Law profs blog for the environment
Environmental law professors at UCLA and UC Berkeley team up to launch "Legal Planet" blog.
By Alison Hewitt
Originally published in UCLA Today
When the directors of UCLA and UC Berkeley's environmental law centers recently found themselves looking for an intelligent, neutral round-up of the day's big eco news, they discovered it didn’t exist. So they created one.
Legal Planet, a collaborative blog by professors at both law schools, draws on the faculty's expertise to debunk global-warming skeptics, analyze new climate policies developed by President Obama's administration, and add academic insight and advice to a range of environmental topics, said Professor Ann Carlson, co-founder of the site and the faculty director of the Emmett Center on Climate Change and the Environment at the UCLA School of Law.
"We saw that — while there are people who write about environmental law from a constitutional perspective, or scientists who blog about the climate — there was nothing comprehensive, consistent and updated daily," Carlson said.
She and her colleague, Professor Dan Farber from UC Berkeley, changed that.
The blog went live in early March and is earning notice and links from other netizens, ranging from UCLA Law Professor and established blogger Eugene Volokh, to the Wall Street Journal's environment and business blog.
The dozen members of the Legal Planet writing team have a broad audience in mind, including policymakers, journalists, other academics, environmental lawyers and the general public.
"Definitely, we hope some of our ideas will be noticed by policymakers," said Professor Sean Hecht, one of the bloggers and executive director of the UCLA Environmental Law Center. "But overall, I think of our readers as regular people interested in the environment. It's a terrific opportunity for us to share our knowledge outside of academia."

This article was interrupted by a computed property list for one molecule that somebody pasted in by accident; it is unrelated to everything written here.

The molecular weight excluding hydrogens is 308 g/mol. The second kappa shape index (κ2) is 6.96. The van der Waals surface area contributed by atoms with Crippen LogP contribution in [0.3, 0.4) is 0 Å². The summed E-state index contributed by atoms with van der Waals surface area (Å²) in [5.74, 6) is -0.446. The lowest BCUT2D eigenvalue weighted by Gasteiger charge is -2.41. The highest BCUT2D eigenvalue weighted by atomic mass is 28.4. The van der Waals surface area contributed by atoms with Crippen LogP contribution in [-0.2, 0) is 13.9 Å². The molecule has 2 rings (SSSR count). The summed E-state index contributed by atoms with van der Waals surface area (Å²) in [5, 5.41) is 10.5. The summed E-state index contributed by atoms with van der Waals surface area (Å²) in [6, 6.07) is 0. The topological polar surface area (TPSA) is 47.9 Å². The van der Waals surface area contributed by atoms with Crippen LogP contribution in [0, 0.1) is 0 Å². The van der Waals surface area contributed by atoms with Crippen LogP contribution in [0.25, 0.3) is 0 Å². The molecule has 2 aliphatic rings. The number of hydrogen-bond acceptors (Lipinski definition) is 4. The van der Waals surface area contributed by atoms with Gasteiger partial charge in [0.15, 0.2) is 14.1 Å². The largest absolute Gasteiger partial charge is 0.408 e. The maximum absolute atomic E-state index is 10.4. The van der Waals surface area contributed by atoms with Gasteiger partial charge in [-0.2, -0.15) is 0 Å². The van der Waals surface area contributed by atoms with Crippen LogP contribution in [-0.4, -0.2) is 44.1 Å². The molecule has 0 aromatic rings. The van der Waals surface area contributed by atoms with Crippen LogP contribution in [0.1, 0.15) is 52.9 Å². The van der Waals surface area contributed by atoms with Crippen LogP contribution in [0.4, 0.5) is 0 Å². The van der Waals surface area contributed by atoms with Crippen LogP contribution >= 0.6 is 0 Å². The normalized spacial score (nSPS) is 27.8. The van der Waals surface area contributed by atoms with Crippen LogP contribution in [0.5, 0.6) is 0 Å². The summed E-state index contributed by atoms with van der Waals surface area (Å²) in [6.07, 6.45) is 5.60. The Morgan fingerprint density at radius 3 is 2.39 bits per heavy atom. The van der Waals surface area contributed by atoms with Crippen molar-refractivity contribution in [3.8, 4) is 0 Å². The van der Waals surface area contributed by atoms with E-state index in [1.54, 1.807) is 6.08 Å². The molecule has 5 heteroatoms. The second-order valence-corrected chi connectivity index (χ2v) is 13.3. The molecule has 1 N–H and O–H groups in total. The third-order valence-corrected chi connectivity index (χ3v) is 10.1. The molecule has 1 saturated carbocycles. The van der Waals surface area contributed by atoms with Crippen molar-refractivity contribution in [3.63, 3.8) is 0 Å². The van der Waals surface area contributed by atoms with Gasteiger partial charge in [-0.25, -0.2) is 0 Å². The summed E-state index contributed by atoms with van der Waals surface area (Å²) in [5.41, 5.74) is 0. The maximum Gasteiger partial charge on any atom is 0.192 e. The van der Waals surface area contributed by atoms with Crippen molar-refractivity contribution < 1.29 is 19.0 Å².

And the bloggers have found they have a lot to say, said Professor Cara Horowitz, director of UCLA's Emmett Center.
"We're all environmental policy wonks," she said. "And the nice thing about a blog is you're free to post about what interests you. In professional, academic writing, one might feel restrained to write only about things that you've researched in great depth. Now, if there's something you learn about in the media, or that you have a considered opinion on, you can explore that."
Horowitz wondered in one of her posts, "Earth, we're just not that into you," whether a new name for "global warming," such as "carbon pollution," might push the issue higher on Americans' radar. She also wrote a critique about U.S. automakers who are asking for bailout money with one hand, while paying lawyers to fight clean-car regulations with the other hand. Hecht has taken columnist George Will to task for a "misguided climate op-ed" and, like several of his co-bloggers, fretted that the climate is changing faster than anyone predicted.
Horowitz, Hecht and Carlson all said climate change posts are their focus.
"It's what I think about all the time," Carlson said. "It's not only the most pressing issue we face right now, but there's also something new happening with it all the time — new legislation, new policies."
Carlson takes particular interest in keeping up with the news on climate change: She is also part of a National Academy of Sciences panel making recommendations to Congress on how to reduce greenhouse gases. She has blogged about her cynicism that climate change can be tackled without government regulation in her post, "Save us from ourselves," and raised the spooky possibility that geo-engineering — the chemical alteration of the climate — may be inevitable.
"Some of the thinking is pretty pessimistic about our ability to solve climate change and cut greenhouse gases through individual change and public policies," Carlson said. "So people are looking seriously at doing it by manipulating the climate, which is a pretty scary thought."
Published: Monday, May 04, 2009